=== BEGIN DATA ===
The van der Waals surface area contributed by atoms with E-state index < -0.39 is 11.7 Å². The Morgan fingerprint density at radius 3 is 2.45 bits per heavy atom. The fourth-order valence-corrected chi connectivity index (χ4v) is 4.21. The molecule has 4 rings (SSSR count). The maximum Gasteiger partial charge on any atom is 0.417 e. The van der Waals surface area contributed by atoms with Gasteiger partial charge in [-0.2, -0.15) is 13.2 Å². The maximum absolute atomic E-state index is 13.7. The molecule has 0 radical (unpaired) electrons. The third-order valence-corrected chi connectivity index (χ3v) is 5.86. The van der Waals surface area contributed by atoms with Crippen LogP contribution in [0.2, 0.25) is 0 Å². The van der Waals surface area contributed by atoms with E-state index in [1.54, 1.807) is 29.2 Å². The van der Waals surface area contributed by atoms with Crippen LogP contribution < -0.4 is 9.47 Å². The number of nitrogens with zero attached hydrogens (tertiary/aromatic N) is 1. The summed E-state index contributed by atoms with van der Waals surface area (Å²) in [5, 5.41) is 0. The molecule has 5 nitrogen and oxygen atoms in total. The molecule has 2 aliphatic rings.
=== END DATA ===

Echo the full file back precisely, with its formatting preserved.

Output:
The van der Waals surface area contributed by atoms with E-state index < -0.39 is 11.7 Å². The Morgan fingerprint density at radius 3 is 2.45 bits per heavy atom. The fourth-order valence-corrected chi connectivity index (χ4v) is 4.21. The molecule has 4 rings (SSSR count). The maximum Gasteiger partial charge on any atom is 0.417 e. The van der Waals surface area contributed by atoms with Gasteiger partial charge in [-0.2, -0.15) is 13.2 Å². The maximum absolute atomic E-state index is 13.7. The molecule has 0 radical (unpaired) electrons. The third-order valence-corrected chi connectivity index (χ3v) is 5.86. The van der Waals surface area contributed by atoms with Crippen LogP contribution in [0.2, 0.25) is 0 Å². The van der Waals surface area contributed by atoms with E-state index in [1.54, 1.807) is 29.2 Å². The van der Waals surface area contributed by atoms with Crippen LogP contribution < -0.4 is 9.47 Å². The number of nitrogens with zero attached hydrogens (tertiary/aromatic N) is 1. The summed E-state index contributed by atoms with van der Waals surface area (Å²) in [5, 5.41) is 0. The molecule has 5 nitrogen and oxygen atoms in total. The molecule has 2 aliphatic rings.